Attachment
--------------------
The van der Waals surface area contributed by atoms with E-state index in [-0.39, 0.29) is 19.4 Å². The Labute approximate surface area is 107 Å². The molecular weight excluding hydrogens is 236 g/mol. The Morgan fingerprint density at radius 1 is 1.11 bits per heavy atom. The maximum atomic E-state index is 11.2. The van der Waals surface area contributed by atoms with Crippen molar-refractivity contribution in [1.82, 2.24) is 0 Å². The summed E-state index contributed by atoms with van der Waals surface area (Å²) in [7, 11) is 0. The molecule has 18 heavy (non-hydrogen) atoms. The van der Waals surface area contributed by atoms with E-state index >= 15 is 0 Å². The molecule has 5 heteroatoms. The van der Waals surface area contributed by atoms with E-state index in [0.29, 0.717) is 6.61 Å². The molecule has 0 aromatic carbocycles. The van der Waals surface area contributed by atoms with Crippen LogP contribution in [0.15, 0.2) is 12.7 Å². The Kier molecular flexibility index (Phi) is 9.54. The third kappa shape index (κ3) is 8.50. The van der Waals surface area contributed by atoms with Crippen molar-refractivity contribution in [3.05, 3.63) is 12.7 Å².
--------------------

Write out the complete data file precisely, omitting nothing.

The van der Waals surface area contributed by atoms with E-state index in [-0.39, 0.29) is 19.4 Å². The Labute approximate surface area is 107 Å². The molecular weight excluding hydrogens is 236 g/mol. The Morgan fingerprint density at radius 1 is 1.11 bits per heavy atom. The maximum atomic E-state index is 11.2. The van der Waals surface area contributed by atoms with Crippen molar-refractivity contribution in [1.82, 2.24) is 0 Å². The summed E-state index contributed by atoms with van der Waals surface area (Å²) in [7, 11) is 0. The molecule has 18 heavy (non-hydrogen) atoms. The van der Waals surface area contributed by atoms with E-state index >= 15 is 0 Å². The molecule has 5 heteroatoms. The van der Waals surface area contributed by atoms with E-state index in [0.29, 0.717) is 6.61 Å². The molecule has 0 aromatic carbocycles. The van der Waals surface area contributed by atoms with Crippen LogP contribution in [0.15, 0.2) is 12.7 Å². The Kier molecular flexibility index (Phi) is 9.54. The third kappa shape index (κ3) is 8.50. The van der Waals surface area contributed by atoms with Crippen molar-refractivity contribution in [3.05, 3.63) is 12.7 Å².